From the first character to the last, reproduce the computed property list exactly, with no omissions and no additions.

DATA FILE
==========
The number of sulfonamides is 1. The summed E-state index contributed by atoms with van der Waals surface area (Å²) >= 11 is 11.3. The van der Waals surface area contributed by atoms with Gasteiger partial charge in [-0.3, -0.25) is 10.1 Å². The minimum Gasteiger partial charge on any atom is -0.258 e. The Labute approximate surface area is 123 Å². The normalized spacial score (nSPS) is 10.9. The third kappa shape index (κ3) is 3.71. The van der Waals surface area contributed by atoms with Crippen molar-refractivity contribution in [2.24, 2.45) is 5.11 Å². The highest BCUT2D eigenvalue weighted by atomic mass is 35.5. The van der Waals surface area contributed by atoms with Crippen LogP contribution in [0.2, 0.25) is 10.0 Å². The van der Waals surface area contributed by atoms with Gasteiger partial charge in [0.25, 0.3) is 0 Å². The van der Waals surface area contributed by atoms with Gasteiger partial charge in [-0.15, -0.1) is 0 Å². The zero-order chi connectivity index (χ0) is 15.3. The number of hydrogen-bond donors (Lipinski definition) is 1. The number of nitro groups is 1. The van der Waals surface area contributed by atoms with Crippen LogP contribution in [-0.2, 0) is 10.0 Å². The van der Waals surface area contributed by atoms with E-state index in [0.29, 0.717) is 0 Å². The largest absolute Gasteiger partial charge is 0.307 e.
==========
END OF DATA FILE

The number of sulfonamides is 1. The summed E-state index contributed by atoms with van der Waals surface area (Å²) >= 11 is 11.3. The van der Waals surface area contributed by atoms with Gasteiger partial charge in [-0.3, -0.25) is 10.1 Å². The minimum Gasteiger partial charge on any atom is -0.258 e. The Labute approximate surface area is 123 Å². The normalized spacial score (nSPS) is 10.9. The third kappa shape index (κ3) is 3.71. The van der Waals surface area contributed by atoms with Crippen molar-refractivity contribution in [2.24, 2.45) is 5.11 Å². The highest BCUT2D eigenvalue weighted by atomic mass is 35.5. The van der Waals surface area contributed by atoms with Crippen LogP contribution in [0.2, 0.25) is 10.0 Å². The van der Waals surface area contributed by atoms with Gasteiger partial charge in [0.25, 0.3) is 0 Å². The van der Waals surface area contributed by atoms with Gasteiger partial charge in [-0.15, -0.1) is 0 Å². The zero-order chi connectivity index (χ0) is 15.3. The number of hydrogen-bond donors (Lipinski definition) is 1. The number of nitro groups is 1. The van der Waals surface area contributed by atoms with Crippen LogP contribution in [-0.2, 0) is 10.0 Å². The van der Waals surface area contributed by atoms with E-state index in [0.29, 0.717) is 0 Å². The largest absolute Gasteiger partial charge is 0.307 e.